Arizona water experts report on fluid state of policy
By Terrance Thornton | Digital Free Press
The truth is what has happened in the past and what is happening now will no longer determine future planning on where and how much water will flow from the Colorado River into the Phoenix metropolitan area.
Scottsdale City Council hosted a panel discussion in the morning hours of Thursday, Sept. 22, at a conference room adjacent to Scottsdale Stadium coined “The Fieldhouse,” whereas about 7:45 a.m. business, civic and water policy leaders from across the Valley of the Sun descended on the space to hear about the current state of water in “The West’s Most Western Town.”
As guests filed into The Fieldhouse they were greeted by recycled potable water — the latest in water purifying where wastewater is cleaned and purified above drinking water standards. Scottsdale is one of only a few of municipal water recycling plants federally approved for public consumption of this recycled water.
Continuing to live in the desert will require innovative ways to use, conserve and house water supplies ultimately destined to dwindle over the next 100 years, Arizona water experts say.
Providing expert analysis — atop a moderated panel by Scottsdale Water Policy Manager Gretchen Baumgardner— of the current Arizona water predicament were:
- Brian K. Biesemeyer, executive director at Scottsdale Water
- Ron Klawitter, senior principal of water supply at Salt River Project
- Ken Seasholes, manager of resource planning & analysis for the Central Arizona Project
- Warren Tenney, executive director at the Arizona Municipal Water Users Association
Ms. Baumgardner prefaced the Sept. 22 panelist discussion recalling a time at university when her professor would often ask, “Has anyone seen water in the news?” The exercise, she explained, helped Ms. Baumgardner and her fellow students understand the gravity of how and where water flows impact everyday lives no matter where you call home.
“It was really to show and talk about how water intricately impacts our lives,” she told the hundreds of movers and shakers in attendance this morning. “It also shapes who we are in our community. When you read about it in the news, you can get the impression we are just starting. We do have a rich history of managing mandated water sources.”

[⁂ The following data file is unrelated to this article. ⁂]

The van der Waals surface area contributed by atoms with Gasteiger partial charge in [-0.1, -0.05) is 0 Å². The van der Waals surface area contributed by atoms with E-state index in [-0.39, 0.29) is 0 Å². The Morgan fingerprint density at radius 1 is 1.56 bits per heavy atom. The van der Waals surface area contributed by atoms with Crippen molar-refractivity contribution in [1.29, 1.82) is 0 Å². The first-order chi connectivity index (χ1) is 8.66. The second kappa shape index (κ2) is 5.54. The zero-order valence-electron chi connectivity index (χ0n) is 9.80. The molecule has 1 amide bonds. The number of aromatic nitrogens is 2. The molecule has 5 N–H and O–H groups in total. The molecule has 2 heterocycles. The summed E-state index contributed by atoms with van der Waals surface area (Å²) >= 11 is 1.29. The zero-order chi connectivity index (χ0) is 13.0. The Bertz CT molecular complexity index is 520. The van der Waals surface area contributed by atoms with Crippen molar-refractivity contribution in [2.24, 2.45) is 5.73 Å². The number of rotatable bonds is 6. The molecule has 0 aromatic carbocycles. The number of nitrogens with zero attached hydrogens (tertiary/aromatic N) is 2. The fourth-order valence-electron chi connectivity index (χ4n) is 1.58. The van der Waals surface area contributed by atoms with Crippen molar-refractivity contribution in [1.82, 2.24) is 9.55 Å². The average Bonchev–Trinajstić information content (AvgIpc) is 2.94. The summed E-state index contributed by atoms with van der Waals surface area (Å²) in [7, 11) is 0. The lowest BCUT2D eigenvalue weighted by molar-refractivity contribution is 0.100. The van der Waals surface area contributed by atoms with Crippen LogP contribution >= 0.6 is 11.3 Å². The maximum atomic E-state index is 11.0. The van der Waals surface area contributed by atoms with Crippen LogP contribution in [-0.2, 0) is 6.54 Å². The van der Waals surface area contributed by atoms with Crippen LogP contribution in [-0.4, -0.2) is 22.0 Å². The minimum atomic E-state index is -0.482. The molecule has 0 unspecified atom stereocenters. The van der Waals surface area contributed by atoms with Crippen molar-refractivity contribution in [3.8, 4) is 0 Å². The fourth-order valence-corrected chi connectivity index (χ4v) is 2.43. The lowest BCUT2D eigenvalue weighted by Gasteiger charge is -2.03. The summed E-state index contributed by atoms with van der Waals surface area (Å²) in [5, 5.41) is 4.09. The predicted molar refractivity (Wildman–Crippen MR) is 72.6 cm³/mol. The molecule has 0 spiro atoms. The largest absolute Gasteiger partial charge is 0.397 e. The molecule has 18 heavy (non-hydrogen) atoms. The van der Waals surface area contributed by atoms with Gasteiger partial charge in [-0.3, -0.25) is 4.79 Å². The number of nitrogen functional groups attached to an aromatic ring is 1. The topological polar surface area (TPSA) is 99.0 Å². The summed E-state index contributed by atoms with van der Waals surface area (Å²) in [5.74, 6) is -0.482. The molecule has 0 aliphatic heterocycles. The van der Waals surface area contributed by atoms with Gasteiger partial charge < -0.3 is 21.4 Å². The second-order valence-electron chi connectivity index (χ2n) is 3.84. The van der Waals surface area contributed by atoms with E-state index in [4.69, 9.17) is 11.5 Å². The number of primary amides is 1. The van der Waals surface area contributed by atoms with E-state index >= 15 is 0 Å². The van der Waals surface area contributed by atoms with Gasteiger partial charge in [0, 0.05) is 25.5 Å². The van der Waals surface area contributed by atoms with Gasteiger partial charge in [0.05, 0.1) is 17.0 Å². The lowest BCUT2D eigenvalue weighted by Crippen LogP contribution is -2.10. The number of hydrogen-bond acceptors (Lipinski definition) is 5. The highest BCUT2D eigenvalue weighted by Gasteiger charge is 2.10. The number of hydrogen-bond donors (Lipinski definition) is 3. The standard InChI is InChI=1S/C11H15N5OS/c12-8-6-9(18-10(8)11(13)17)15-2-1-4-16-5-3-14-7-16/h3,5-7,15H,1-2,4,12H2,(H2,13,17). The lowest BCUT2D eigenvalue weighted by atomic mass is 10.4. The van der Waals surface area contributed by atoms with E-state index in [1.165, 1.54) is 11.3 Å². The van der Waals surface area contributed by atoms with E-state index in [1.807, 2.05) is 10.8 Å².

The fluid nature of Arizona water policy
For Mr. Seasholes, who serves as analyst at the Central Arizona Project, the No. 1 item he sees on the news is the level of CAP water allocations and how those could change in coming years.
“It is a widely known fact the Colorado River is over allocated,” he said. “How do we equitably share and manage smaller supplies than we have in the past?”
Those allocations are derived from the Colorado River and serve the lower-basin region of the United States of which Arizona is one of five states that derive the lion’s share of its water for agricultural and human use.
“We will need to build redundancies, Mr. Seasholes said. “Conservancy has to be the key. Agriculture is by far the largest user of the lower basin water but how do you improve agricultural efficiency? We have high levels of uncertainty.”
But Mr. Seasholes explains if there is one thing the state of Arizona does well, it is water management.
“We mange water incredibly well,” he said. “We sometimes don’t get the credit I think we should.”
Mr. Tenney points out innovation and conservancy will ultimately tell the tale of water in Arizona for years to come.
“The present and the past will not affect what happens in the future,” he said. “We must plan and continue to invest in water resources and infrastructure. Water doesn’t flow according to municipal boundaries.”
Mr. Tenney, who represented the Arizona Municipal Water Users Association, points out Scottsdale has been at the cutting edge of water recycling technology.